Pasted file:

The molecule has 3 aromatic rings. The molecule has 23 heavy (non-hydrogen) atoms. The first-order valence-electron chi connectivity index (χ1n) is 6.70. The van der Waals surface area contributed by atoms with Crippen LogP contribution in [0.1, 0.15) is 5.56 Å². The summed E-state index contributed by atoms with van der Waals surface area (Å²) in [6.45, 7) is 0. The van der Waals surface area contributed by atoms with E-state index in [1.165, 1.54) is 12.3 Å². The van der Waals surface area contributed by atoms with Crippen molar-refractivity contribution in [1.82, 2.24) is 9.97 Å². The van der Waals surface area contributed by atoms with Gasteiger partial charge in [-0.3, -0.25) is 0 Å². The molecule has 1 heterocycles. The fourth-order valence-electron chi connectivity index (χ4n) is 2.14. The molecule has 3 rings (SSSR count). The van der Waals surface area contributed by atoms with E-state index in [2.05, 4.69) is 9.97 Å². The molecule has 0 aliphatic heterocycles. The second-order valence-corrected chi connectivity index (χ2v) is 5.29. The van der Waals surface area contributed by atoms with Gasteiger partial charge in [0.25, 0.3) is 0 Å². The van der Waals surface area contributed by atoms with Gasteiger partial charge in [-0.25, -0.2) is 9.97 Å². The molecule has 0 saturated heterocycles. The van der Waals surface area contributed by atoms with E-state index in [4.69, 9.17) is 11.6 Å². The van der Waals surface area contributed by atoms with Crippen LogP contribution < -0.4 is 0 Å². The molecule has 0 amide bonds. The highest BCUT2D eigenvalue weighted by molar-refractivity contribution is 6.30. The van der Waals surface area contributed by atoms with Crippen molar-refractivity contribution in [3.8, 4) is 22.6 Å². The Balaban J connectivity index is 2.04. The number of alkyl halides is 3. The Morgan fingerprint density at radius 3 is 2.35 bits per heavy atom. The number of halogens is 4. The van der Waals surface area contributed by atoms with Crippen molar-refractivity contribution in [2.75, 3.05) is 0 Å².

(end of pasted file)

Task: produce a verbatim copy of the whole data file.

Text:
The molecule has 3 aromatic rings. The molecule has 23 heavy (non-hydrogen) atoms. The first-order valence-electron chi connectivity index (χ1n) is 6.70. The van der Waals surface area contributed by atoms with Crippen LogP contribution in [0.1, 0.15) is 5.56 Å². The summed E-state index contributed by atoms with van der Waals surface area (Å²) in [6.45, 7) is 0. The van der Waals surface area contributed by atoms with E-state index in [1.165, 1.54) is 12.3 Å². The van der Waals surface area contributed by atoms with Crippen molar-refractivity contribution in [1.82, 2.24) is 9.97 Å². The van der Waals surface area contributed by atoms with Gasteiger partial charge in [-0.3, -0.25) is 0 Å². The molecule has 1 heterocycles. The fourth-order valence-electron chi connectivity index (χ4n) is 2.14. The molecule has 3 rings (SSSR count). The van der Waals surface area contributed by atoms with E-state index in [2.05, 4.69) is 9.97 Å². The molecule has 0 aliphatic heterocycles. The second-order valence-corrected chi connectivity index (χ2v) is 5.29. The van der Waals surface area contributed by atoms with Gasteiger partial charge in [0.25, 0.3) is 0 Å². The van der Waals surface area contributed by atoms with Gasteiger partial charge in [-0.25, -0.2) is 9.97 Å². The molecule has 0 saturated heterocycles. The van der Waals surface area contributed by atoms with E-state index in [4.69, 9.17) is 11.6 Å². The van der Waals surface area contributed by atoms with Crippen LogP contribution < -0.4 is 0 Å². The molecule has 0 amide bonds. The highest BCUT2D eigenvalue weighted by molar-refractivity contribution is 6.30. The van der Waals surface area contributed by atoms with Crippen molar-refractivity contribution in [3.8, 4) is 22.6 Å². The Balaban J connectivity index is 2.04. The number of alkyl halides is 3. The Morgan fingerprint density at radius 3 is 2.35 bits per heavy atom. The number of halogens is 4. The van der Waals surface area contributed by atoms with Crippen molar-refractivity contribution in [2.75, 3.05) is 0 Å².